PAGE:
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For sale by the Superintendent of Documents, U. S. Government Printing Office

Washington, D. C. Price $2.00

WAR DEPARTMENT WASHINGTON 25, D. C., 31 December 1944

Supplement III to the Military Laws of the United States, Eighth Edition, 1939, containing legislation of the 76th, 77th and 78th Congresses, 1939-1944, is published for the information and guidance of all concerned. It includes notes of court decisions and opinions of the Attorney General rendered since 1 January 1939, and certain provisions omitted from the original text.

This Supplement III supersedes the preceding Supplements I and II. A new Chapter 15a, District of Columbia Code (Penal Provisions), has been added.

BY ORDER OF THE SECRETARY OF WAR:

G. C. MARSHALL
Chief of Staff

OFFICIAL:

J. A. ULIO
Major General
The Adjutant General

ID

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CHAPTER 1. The Army of the United States: Regular Army 2–110a

2. Army Personnel

.......112-353

3. Articles of War

.359-479

4. Use of the Army

480-493

5. Army Service and Post Schools

.506–517

6. Aeronautics

.518-524c

7. Bonds

.526-550

8. Citizenship and Naturalization

.551-565a

9. Civilian Officers and Employees

..566a-700

10. Claims Against the United States

..701-721b

11. Claims by the United States

.722–724

12. Contracts

.726–747

13. Federal Courts

..755-767a

14. Court of Claims

.770a--780

15. Criminal Code

.803-857

15a. District of Columbia Code

(Penal Provisions)

..857a-101-857d-609

16. Deceased Persons

.859a-863a

17. Executive Departments

.865a-900

18. Insignia

.901-936

19. Land and Buildings

..938a-1059

20. Medical Treatment and Veterans' Relief....1059a-1167

21. Military Academy

.1171-1239

22. Military Training

1244-1255

23. National Guard

.1263-1333

24. Administration of Oaths

1335-1337

25. Organized Reserves

.1339a-1366a

26. Patents

.1367-1371b

26a. Pay Readjustment Act of 1942 .....1371c-1-1371c-20

27. Pay and Allowances, Military Personnel .....1372–1552

28. Pay and Allowances, National Guard, Or-

ganized Reserves, and Civilians in Mili-

tary Training

.1553-1598

29. Pay and Allowances, Civilian Employees.....1601-1634a

30. Public Money and Finance

1641-1765

31. Public Printing and Documents

.1771-1787

32. Rivers, Harbors, and Waterways

.1790-1892

33. Statutes

.1903-1922

34. Supplies and Services (Procurement) ..1925-2012

35. Supplies and Equipment (Public Property) 2014–2116

36. Territories and Insular Possessions .2122-2142

37. Uniform

.2148-2149a

38. War

..2160—2292-6

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THE CONSTITUTION OF THE UNITED STATES OF

AMERICA

ARTICLE I. LEGISLATIVE DEPARTMENT

Section 2. House of Representatives
CLAUSE 1. QUALIFICATION OF VOTERS

Notes of Decisions

Residence.- A person's "residence" is ordi- within meaning of Maryland statute proDarily determined by his intention, coupled viding for substituted service on nonresident with overt acts evidencing such intention, involved in automobile collision within State, and hence in order to establish that an un- facts tending to show that soldier intended married soldier transferred pursuant to mili- to establish his residence, at least for the tary orders from Texas to a military reser- time being, in Maryland must be established. vation within territorial boundaries of Mary. United Services Automobile Ass'n. v. Harland was not nopresident of Maryland man (Tex., 1941), 151 S. W. (20) 609.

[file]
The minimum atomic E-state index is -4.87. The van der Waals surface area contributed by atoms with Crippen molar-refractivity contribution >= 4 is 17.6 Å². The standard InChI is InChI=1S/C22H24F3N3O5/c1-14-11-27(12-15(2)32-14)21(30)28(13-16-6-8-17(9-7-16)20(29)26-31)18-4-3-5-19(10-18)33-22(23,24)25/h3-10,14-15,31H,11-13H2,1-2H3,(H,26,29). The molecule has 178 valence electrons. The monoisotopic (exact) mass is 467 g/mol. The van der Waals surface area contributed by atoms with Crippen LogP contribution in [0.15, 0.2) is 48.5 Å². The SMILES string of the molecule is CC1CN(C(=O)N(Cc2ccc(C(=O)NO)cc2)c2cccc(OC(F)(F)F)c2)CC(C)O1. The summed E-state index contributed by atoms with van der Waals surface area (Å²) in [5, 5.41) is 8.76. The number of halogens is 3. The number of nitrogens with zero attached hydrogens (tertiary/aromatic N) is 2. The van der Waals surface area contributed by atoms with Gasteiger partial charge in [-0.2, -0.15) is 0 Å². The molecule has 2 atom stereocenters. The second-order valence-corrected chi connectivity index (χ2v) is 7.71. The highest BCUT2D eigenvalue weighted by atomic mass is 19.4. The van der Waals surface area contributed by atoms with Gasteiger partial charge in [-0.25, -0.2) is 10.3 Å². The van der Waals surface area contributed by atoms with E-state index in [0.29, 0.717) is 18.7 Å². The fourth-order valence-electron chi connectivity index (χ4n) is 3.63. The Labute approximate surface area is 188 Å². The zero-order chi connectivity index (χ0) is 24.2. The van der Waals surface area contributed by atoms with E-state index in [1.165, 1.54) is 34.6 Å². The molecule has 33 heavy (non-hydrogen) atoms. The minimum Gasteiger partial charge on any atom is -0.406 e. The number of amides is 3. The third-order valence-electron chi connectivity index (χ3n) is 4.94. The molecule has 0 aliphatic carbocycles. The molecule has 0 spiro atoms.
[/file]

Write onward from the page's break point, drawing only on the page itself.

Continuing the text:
a

CLAUSE 3. APPORTIONMENT The act of November 16, 1941 (55 Stat. 761), provides for apportioning Representatives in Congress among the several States by the equal proportions method.

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Section 6. Rights of members
CLAUSE 2. MEMBERS NOT TO HOLD OTHER OFFICE

Notes of Decisions

or

Serving in the armed forces.-An officer of Under the practice which has long prethe Army or the Navy is, in general, a per- vailed, Members of Congress may enter the son holding office under the United States.

armed forces by enlistment, commission Both the House and Senate, exercising their otherwise but thereupon cease to be Members constitutional prerogative, have determined

of Congress provided the House or the Senate, upon occasions in the past that service with the armed forces of the United States is in

as the case may be, chooses to act. (Dec. compatible with membership in the Congress. 23, 1943), 40 Op. Atty. Gen. No. 76.

Section 7. Bills and Resolutions
CLAUSE 2. APPROVAL OR OBJECTION BY PRESIDENT

Notes of Decisions

Pocket reto.-The two Houses of Congress sion "If any Bill shall not be returned by adjourned on Thursday, July 8, 1943 under the the President within ten Days (Sundays exterms of Senate Concurrent Resolution 17, cepted) after it shall have been presented to stand adjourned until 12 o'clock meridian to him, the Same shall be a Law, in like on Tuesday, September 14, 1943, or until 12 Manner as if he had signed it, unless the o'clock meridian on the third day after their Congress by their Adjournment prevent its respective Members were notified by the Pres- Return, in which Case it shall not be a Law" ident of the Senate and the Speaker of the (Const. art. 1, sec. 7, cls. 2). Failure by the House of Representatives to reassemble in President to return bills which were presented accordance with section 2 of the Resolution to him before and after the adjournment of Held: The adjournment, or recess in this case, Congress resulted in their being pocket veconstituted an adjournment as contemplated toed and not becoming law. (July 16, 1943), by the Constitution in the following provi- | 40 Op. Atty. Gen. No. 70.

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